Switzerland-based medical implant maker Symetis is looking to make some major moves in the global transcatheter aortic valve implantation market, and the company’s not afraid to take on some of the medtech industry’s biggest players.
Symetis just won CE Mark approval in the European Union for its Acurate neo transfemoral TAVI device, complementing the Acurate TA transapical system approved in 2011. Symetis may not have the size or tenure of some of its TAVI rivals, but the scrappy device maker isn’t to be underestimated.
"We have already proven that we can compete with these giants. According to the latest data from BIBA, a leading medical device market analysis firm, Symetis has taken 25% of the EU TA market with our Acurate TA and is the 2nd player after Edwards," CEO Jacques Essinger told MassDevice.com. "We achieved this success in less than 3 years thanks to the unique uncomplicated performance of our device, which provides the user with outstanding clinical performance and truly unmatched ease of use."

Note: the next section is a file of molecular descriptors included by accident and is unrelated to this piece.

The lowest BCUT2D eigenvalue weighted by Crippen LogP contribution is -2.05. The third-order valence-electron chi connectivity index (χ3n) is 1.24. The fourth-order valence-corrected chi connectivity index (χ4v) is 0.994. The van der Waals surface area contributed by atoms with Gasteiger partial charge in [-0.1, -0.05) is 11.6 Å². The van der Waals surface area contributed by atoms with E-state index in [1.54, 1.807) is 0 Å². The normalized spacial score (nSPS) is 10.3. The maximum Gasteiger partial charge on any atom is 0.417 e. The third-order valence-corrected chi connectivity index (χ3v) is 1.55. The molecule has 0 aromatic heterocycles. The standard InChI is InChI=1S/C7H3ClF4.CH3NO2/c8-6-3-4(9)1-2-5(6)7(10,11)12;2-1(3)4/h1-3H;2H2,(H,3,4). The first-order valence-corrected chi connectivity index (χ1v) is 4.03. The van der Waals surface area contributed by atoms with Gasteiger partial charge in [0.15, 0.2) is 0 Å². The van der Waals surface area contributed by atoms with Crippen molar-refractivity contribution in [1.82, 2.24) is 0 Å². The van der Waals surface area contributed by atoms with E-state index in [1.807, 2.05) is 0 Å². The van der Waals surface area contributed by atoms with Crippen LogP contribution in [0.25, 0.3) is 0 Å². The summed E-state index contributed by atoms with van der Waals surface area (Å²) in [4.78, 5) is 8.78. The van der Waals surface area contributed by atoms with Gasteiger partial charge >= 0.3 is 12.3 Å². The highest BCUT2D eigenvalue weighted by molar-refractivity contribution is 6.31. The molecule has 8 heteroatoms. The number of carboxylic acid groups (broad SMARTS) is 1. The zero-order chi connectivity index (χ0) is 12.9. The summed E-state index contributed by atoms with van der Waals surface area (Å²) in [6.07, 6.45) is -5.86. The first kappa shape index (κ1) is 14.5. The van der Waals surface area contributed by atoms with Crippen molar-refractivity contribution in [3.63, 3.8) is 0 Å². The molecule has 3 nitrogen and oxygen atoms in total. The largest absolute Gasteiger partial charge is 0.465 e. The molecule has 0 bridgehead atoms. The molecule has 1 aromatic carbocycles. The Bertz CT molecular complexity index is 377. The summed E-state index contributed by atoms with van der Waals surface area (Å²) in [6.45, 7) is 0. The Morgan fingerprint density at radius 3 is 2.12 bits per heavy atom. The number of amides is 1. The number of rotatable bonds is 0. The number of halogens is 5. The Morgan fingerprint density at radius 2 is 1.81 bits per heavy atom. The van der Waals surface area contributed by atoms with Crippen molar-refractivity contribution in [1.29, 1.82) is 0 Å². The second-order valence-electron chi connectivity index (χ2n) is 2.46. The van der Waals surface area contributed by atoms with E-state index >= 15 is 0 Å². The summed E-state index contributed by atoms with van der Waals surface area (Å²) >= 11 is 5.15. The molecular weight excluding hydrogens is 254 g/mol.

The newly approved Acurate neo is built on the same principles, and Symetis expects the product to make a big splash in Europe and Asia, Essinger added.
The company is still a few years behind in the U.S., where Edwards won FDA approval in 2011 and Medtronic got the nod earlier this year, but Symetis isn’t about to lost ground to fellow TAVI contenders St. Jude Medical (NYSE:STJ) and Boston Scientific (NYSE:BSX) take 3rd place.
"We are planning to come to the FDA in 2016 with a next generation product, based upon the unique features of the Acurate neo, which we expect to be a game-changer to address the main TAVI issue, i.e. paravalvular leak," Essinger said. "Our goal is to compete for and win the 3rd place in the TAVI landscape."